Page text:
International travel agents descend on Alabama

(Source: WSFA 12 News file photo)
Updated: Nov. 30, 2018 at 4:24 PM CST
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MONTGOMERY, AL (WSFA) - A group of nearly two dozen international tour operators, or travel agents, has descended on Alabama, and they’re not here to rest and relax. Their work will be critical to attracting international tourists to the United States, and possibly Alabama.

The operators visiting Alabama are coming from places like Italy, the Netherlands, Australia, France, and the United Kingdom, and if they’re impressed with what they see while visiting, they’ll potentially return home with plans to create tours for their clients.

“All of these are top targeted markets to Alabama where people want to travel. So the potential visitors from all of these destinations is quite huge,” said Grey Brennan, the executive director of the Alabama Department of Tourism.

The department said most of the time international tourists go through a tour operator when planning trips.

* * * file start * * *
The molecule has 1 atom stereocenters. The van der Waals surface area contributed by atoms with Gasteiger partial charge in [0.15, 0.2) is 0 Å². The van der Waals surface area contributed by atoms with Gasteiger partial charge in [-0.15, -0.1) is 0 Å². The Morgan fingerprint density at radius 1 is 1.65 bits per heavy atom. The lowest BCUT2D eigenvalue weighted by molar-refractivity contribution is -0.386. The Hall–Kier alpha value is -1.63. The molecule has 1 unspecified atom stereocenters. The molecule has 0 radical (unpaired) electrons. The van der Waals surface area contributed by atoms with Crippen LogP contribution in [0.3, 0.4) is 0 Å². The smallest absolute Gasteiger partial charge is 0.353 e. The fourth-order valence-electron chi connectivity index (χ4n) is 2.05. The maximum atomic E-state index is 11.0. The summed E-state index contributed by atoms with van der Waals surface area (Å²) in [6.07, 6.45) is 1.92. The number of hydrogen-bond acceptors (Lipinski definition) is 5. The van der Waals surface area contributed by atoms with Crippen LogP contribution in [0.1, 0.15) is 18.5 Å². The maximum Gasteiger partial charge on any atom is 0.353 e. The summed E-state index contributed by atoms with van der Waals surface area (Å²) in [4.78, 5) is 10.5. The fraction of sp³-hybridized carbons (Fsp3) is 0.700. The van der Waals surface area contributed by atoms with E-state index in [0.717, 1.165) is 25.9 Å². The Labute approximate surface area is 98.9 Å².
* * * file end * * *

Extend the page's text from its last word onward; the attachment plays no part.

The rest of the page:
“Especially coming from overseas, they’re not going to go to one place," said Brian Jones, the public relations officer with the department.

Jones said these tour operators give their clients itineraries and book hotels. In 2017, there were 362,000 international visitors who spent $589 million in Alabama.

Tourists - and their cash - can have a very big impact on a local economy, and the Alabama Department of Tourism is taking notice of the opportunity. After all, it’s not very often these agents come for a visit.

Jodie Collins is a tour operator with Luxery Escapes in Australia. They produce articles and have a television show.

“We really like looking to find out more about real hotels and destinations that we can provide something really special and neat for our clients,” Collins said.

Multiple stops are being surveyed as part of the agents' visit. Some of the cities include Muscle Shoals, Florence, Birmingham, Bessemer, Selma, and Montgomery.

“So we want to showcase the authentic America," Brennan said. "The history we have here in the South.”

For part of the trip, Collins visited the Dexter Avenue King Memorial Baptist Church in Montgomery and the Edmond Pettus Bridge in Selma.

“Seeing this bridge here right now and it was such an incredible movement," she said. "I’m really honored to be on this trail. And see what people went through to get where we are today. I think it’s a must to come to Alabama and experience this for yourself.”

These agents have the power to literally put a destination on the map for world explorers, and Alabama officials are hoping they chart new courses into the Deep South.

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